Each day I receive a little daily meditation from the works of Henri Nouwen, the late Catholic priest who wrote so deeply about the contemplative life in Christ. The meditation I received this morning read:
To bless means to say good things. We have to bless one another constantly. Parents need to bless their children, children their parents, husbands their wives, wives their husbands, friends their friends. In our society, so full of curses, we must fill each place we enter with our blessings. We forget so quickly that we are God's beloved children and allow the many curses of our world to darken our hearts. Therefore we have to be reminded of our belovedness and remind others of theirs. Whether the blessing is given in words or with gestures, in a solemn or an informal way, our lives need to be blessed lives.Writing epistles is a way of blessing others. Whether I write a simple thank-you note (of which I have been writing many lately) or a letter to a dear friend, God uses the opportunity for blessing as He guides each word and phrase that flows from my pen nib. And writing thus not only blesses the receiver; I am blessed deeply as I write to others. Writing notes and letters to dear friends who need whispers encouragement is one of my favorite things to do: I always pray for them as my pen moves across the page, bestowing blessings.
In this age of electronic media, the handwritten letter is becoming a lost art. Yet it is one that should not die out, for it brings much blessing both to the writer and to the receiver. Writing letters is a beautiful way to express esteem and love for our friends and our family members. A handwritten note left on a child's pillow speaks tangibly of our love for him or her. It's an art and a blessing that I hope will never disappear, even as it falls into disuse.
But even through e-mail we can write blessings. I enjoy using different fonts and colors that somewhat resemble handwritten words when sending e-mails to friends -- a little touch that lets them know I am thinking of them and care for them. But I vastly prefer paper and pen to keyboard and fonts.
And now that I've written quite an epistle myself here, I suppose that I should share the epistle that started this post about letter-writing. As I mentioned above, this quotation is inscribed on the very first page of my journal, and with my days becoming increasingly busy this week with the addition of our co-op Class Days starting this Thursday and a new online Brave Writer MLA course beginning next Monday, this Scripture struck me as being extremely appropriate:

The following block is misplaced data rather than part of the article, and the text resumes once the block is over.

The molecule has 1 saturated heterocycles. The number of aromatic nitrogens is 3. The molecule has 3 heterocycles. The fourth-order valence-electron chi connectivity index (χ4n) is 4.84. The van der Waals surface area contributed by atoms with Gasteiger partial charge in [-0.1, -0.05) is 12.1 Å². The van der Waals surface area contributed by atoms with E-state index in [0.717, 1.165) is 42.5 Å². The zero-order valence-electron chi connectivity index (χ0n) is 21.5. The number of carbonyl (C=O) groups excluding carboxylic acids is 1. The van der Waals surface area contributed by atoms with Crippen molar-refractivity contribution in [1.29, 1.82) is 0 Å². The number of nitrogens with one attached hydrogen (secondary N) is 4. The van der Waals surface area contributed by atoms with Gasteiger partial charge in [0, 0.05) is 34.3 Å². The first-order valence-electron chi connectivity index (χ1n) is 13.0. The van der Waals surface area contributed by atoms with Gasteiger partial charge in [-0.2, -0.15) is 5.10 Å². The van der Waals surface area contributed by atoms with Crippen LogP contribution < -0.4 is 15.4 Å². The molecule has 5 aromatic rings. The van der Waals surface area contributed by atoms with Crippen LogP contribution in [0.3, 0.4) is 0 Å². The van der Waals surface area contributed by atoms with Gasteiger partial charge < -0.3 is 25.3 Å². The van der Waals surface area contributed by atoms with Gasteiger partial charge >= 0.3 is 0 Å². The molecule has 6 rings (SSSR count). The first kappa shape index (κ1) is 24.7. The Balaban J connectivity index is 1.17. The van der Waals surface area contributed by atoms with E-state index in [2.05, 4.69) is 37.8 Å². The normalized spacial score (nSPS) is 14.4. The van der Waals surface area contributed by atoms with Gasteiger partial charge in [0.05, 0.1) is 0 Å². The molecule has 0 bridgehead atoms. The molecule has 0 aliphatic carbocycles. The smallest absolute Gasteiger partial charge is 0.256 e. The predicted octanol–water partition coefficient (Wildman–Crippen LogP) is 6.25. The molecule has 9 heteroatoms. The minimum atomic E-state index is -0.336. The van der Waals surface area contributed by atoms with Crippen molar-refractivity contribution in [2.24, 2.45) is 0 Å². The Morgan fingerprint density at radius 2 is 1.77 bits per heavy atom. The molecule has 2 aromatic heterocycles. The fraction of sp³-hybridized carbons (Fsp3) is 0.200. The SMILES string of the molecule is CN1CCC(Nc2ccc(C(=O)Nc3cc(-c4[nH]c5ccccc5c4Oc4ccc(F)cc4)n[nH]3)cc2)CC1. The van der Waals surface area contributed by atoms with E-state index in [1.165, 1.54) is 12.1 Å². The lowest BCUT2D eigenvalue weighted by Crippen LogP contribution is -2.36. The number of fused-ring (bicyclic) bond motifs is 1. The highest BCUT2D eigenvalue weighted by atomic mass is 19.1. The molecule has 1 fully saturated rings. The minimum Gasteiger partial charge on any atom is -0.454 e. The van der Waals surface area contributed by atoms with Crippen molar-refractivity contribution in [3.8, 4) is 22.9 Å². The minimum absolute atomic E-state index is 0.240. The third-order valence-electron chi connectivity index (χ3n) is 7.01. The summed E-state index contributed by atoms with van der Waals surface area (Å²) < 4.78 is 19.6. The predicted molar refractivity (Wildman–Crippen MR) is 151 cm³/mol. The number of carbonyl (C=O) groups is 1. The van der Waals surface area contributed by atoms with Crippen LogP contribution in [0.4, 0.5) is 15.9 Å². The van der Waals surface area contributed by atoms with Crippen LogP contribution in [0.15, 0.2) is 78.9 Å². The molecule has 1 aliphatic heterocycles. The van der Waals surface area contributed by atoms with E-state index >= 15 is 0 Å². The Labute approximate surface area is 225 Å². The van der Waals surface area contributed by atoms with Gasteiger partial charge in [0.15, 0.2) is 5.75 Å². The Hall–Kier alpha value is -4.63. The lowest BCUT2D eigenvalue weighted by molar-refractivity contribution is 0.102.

So as my days grow increasingly hectic with homeschooling four children, tutoring, teaching co-op and online courses, writing two language subscriptions each month for Brave Writer, return to our inductive Bible study group at church tomorrow (Tuesday), facilitate our local writers' workshop, and attempt to find time to read Les Miserables with our literary group at church, plus keep up Dr. Burns' website in exchange for chiropractic treatment, help with our local home school Park Day, and, above all, be a wife and mom too, I need to keep this verse in mind.
And whatsoever ye do, do it heartily, as to the Lord, and not unto men; knowing that of the Lord ye shall receive the reward of the inheritance: for ye serve the Lord Christ.
-- Colossians 3:23-24, King James Version
I may even copy it onto a Post-It note and stick it to my bathroom mirror to remind myself each morning as I get up, daunted by the many tasks ahead of me, and each night before I go to bed, often dissatisfied with not completing everything on my to-do list ... again: I serve the Lord Christ. Not myself and my too-high expectations, especially with several chronic pain/auto-immune challenges that sap my strength and energy. Not other people, no matter how much I desire to please them.
I serve the Lord Christ, and Him alone.